Satellite tracking of a threatened species of sea turtle has revealed two new feeding hotspots in the Gulf of Mexico that are an important habitat for at least three separate populations of the turtles.
The two sites are located in the open waters off the coast of southwest Florida and the northern tip of the Yucatan Peninsula, according to the new study. A team of scientists found the sites by tagging and tracking loggerhead sea turtles. The researchers' goal was to synthesize tracking data from three genetically distinct loggerhead populations to learn more about how they use the Gulf of Mexico.
These loggerheads' regular habitat will aide marine planning and management for this species, whose populations in the Gulf of Mexico are well below historic levels. Recently, loggerheads have continued to decline drastically in some areas.
The newly discovered maritime feeding grounds also hold the first clues about how loggerhead sea turtles spend time at sea, which is most of their lives.
"Up until now, management actions that affect loggerheads have often focused on their limited time at nesting beaches, or on fisheries regulations," said study-team member Kristen Hart of the U.S. Geological Survey (USGS). "Our findings open up important new options for marine habitat conservation, and provide valuable geographic data that can be used to strategically locate marine reserves based on the best available science, as called for in the new National Ocean Policy."
Researchers intercepted female loggerheads after their nesting forays to beaches and outfitted them with satellite tags at study sites in the Florida Panhandle, Casey Key in southwest Florida, and Dry Tortugas National Park. They then tracked the females' migrations and used a new method to determine precisely when they had arrived at "hotspot" foraging areas, in two geographically different locations.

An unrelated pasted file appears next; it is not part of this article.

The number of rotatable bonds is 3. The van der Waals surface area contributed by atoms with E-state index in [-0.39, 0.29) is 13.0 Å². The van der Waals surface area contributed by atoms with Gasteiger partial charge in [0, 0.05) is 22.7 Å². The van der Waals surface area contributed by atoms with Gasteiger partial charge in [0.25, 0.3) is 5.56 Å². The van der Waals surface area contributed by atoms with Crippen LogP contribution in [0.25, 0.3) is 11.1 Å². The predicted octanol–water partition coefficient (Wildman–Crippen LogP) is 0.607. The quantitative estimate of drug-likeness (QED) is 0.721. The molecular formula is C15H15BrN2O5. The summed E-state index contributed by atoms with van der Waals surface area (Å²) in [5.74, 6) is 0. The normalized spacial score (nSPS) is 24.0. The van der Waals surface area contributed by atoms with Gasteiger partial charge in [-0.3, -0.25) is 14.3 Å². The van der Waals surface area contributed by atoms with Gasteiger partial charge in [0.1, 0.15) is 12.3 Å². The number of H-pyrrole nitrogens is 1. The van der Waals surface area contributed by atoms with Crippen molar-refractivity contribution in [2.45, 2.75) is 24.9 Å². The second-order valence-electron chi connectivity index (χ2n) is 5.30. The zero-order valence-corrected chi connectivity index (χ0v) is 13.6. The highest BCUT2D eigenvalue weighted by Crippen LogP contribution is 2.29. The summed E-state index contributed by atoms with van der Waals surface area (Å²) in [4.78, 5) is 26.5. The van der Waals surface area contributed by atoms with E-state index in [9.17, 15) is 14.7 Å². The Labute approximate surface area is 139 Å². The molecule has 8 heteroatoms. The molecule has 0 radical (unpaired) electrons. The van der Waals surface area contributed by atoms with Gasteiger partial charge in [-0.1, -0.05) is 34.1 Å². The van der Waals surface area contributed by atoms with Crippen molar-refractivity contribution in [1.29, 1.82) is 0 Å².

Seven female turtles migrated to foraging sites off Southwest Florida, while the other three took up residence at foraging sites off the Yucatan. Once the researchers applied a new method for synthesizing their satellite-tracking data, it became clear that the loggerhead turtles from all three populations consistently converged around two common sites. This confirmed a hunch that the researchers had developed after years of tracking turtles.
At both of the feeding hotspots, turtles selected individual sites where they foraged in shallow or nearshore waters less than 164 feet (50 meters) deep. Turtles appeared to prefer their own distinct territories, where they tended to stay put. This suggests it may be possible to accurately predict where sea turtles will feed, information that will prove vital for managers looking to focus conservation efforts on prime foraging habitat.
Researchers don't yet know what attracts loggerheads from around the Gulf to these specific feeding areas, although generally, loggerheads forage on the bottom of the sea floor for crustaceans such as crabs, lobsters, clams or conchs.
"The logical next step is to investigate what makes these particular sites prime foraging grounds by mapping and sampling the habitat types found on the sea floor," Hart said. "It would also be useful to tag loggerheads at these foraging sites to confirm how long they reside in these areas, or, alternatively, to see where they go next."
The study was published recently in the journal Biological Conservation.